Some of my favorite moments at the bench are those of quiet surprise, when turning the page of a book reveals a pressed flower, or a letter unfolds to reveal a lock of hair. These small gifts from the past interest and delight me. These mementos communicate, in their own non-textual way, the everyday moments which ultimately make up that idea we call History.
Recently, I was assessing and stabilizing several folders of late nineteenth-century letters from the Adams Family Papers in preparation for digitization. (Look for letters from Mary Newbury Adams to be added to our Library Digital Collections in celebration of Women’s History Month, March 2014). As I turned the pages of the letter pictured above, I noticed that its accompanying envelope seemed a bit puffy, as if something were still tucked inside. I opened it to find two swatches of fabric which are slightly crumpled but otherwise in excellent condition, sent from one sister to another in consultation over a new dress.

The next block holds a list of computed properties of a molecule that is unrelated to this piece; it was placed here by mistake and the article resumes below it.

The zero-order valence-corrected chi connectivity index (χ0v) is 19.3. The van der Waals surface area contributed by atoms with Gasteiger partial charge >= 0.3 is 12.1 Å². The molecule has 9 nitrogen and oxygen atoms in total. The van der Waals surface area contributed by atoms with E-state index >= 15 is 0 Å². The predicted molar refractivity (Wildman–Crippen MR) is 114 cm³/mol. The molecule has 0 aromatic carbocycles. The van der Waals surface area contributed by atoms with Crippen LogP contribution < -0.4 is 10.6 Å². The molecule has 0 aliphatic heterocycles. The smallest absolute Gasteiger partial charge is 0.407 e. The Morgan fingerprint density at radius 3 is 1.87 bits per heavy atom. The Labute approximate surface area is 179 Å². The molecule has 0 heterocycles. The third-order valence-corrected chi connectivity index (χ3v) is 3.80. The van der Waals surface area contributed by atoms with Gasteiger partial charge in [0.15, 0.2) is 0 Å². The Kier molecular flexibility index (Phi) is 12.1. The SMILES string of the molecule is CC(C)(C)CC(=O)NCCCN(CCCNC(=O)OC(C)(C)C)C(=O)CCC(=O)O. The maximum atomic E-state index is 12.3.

Archival materials speak to us in more ways than one. Another letter from later the same year shows evidence of “acid burn,” indicating that there was once a bit of ephemera tucked inside, something acidic such as a newspaper clipping. Whatever was enclosed has been lost, but the physical evidence of its existence remains.